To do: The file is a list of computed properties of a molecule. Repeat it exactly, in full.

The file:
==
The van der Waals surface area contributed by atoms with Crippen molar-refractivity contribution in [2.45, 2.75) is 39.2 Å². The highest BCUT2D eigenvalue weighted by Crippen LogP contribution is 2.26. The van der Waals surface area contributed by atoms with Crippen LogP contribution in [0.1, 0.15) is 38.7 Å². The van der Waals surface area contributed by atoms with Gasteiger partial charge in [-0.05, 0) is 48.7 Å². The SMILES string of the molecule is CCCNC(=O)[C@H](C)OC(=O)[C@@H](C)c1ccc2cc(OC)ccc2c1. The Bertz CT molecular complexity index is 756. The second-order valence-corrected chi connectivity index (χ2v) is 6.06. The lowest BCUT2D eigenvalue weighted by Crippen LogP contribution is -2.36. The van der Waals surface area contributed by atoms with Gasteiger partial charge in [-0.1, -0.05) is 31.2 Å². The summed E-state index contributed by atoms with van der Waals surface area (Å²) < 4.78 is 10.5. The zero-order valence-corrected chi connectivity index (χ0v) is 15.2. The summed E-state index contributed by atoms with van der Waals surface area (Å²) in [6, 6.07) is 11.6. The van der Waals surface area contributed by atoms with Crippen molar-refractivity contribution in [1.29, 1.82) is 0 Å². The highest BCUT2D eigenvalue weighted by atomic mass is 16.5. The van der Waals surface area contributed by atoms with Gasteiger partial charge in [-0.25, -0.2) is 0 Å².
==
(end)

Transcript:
The van der Waals surface area contributed by atoms with Crippen molar-refractivity contribution in [2.45, 2.75) is 39.2 Å². The highest BCUT2D eigenvalue weighted by Crippen LogP contribution is 2.26. The van der Waals surface area contributed by atoms with Crippen LogP contribution in [0.1, 0.15) is 38.7 Å². The van der Waals surface area contributed by atoms with Gasteiger partial charge in [-0.05, 0) is 48.7 Å². The SMILES string of the molecule is CCCNC(=O)[C@H](C)OC(=O)[C@@H](C)c1ccc2cc(OC)ccc2c1. The Bertz CT molecular complexity index is 756. The second-order valence-corrected chi connectivity index (χ2v) is 6.06. The lowest BCUT2D eigenvalue weighted by Crippen LogP contribution is -2.36. The van der Waals surface area contributed by atoms with Gasteiger partial charge in [-0.1, -0.05) is 31.2 Å². The summed E-state index contributed by atoms with van der Waals surface area (Å²) < 4.78 is 10.5. The zero-order valence-corrected chi connectivity index (χ0v) is 15.2. The summed E-state index contributed by atoms with van der Waals surface area (Å²) in [6, 6.07) is 11.6. The van der Waals surface area contributed by atoms with Crippen molar-refractivity contribution in [1.29, 1.82) is 0 Å². The highest BCUT2D eigenvalue weighted by atomic mass is 16.5. The van der Waals surface area contributed by atoms with Gasteiger partial charge in [-0.25, -0.2) is 0 Å².